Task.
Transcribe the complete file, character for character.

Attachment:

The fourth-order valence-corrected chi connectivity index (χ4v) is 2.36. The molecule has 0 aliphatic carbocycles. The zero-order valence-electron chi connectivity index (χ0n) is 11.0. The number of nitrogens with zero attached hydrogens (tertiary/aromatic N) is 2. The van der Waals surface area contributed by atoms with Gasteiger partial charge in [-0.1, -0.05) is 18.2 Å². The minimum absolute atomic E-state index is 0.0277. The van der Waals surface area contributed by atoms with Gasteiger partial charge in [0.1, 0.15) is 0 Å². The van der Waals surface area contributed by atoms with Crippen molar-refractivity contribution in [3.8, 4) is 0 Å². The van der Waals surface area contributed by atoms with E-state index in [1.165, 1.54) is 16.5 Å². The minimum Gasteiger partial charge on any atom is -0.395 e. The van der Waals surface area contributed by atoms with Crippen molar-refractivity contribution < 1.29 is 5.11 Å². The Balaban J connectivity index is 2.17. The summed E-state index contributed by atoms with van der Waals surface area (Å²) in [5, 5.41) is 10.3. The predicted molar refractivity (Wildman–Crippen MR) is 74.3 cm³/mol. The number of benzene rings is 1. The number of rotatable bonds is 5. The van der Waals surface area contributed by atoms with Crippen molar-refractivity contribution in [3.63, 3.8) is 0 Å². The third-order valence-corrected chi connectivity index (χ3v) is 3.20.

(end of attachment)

The fourth-order valence-corrected chi connectivity index (χ4v) is 2.36. The molecule has 0 aliphatic carbocycles. The zero-order valence-electron chi connectivity index (χ0n) is 11.0. The number of nitrogens with zero attached hydrogens (tertiary/aromatic N) is 2. The van der Waals surface area contributed by atoms with Gasteiger partial charge in [-0.1, -0.05) is 18.2 Å². The minimum absolute atomic E-state index is 0.0277. The van der Waals surface area contributed by atoms with Gasteiger partial charge in [0.1, 0.15) is 0 Å². The van der Waals surface area contributed by atoms with Crippen molar-refractivity contribution in [3.8, 4) is 0 Å². The van der Waals surface area contributed by atoms with E-state index in [1.165, 1.54) is 16.5 Å². The minimum Gasteiger partial charge on any atom is -0.395 e. The van der Waals surface area contributed by atoms with Crippen molar-refractivity contribution < 1.29 is 5.11 Å². The Balaban J connectivity index is 2.17. The summed E-state index contributed by atoms with van der Waals surface area (Å²) in [5, 5.41) is 10.3. The predicted molar refractivity (Wildman–Crippen MR) is 74.3 cm³/mol. The number of benzene rings is 1. The number of rotatable bonds is 5. The van der Waals surface area contributed by atoms with Crippen molar-refractivity contribution in [3.63, 3.8) is 0 Å². The third-order valence-corrected chi connectivity index (χ3v) is 3.20.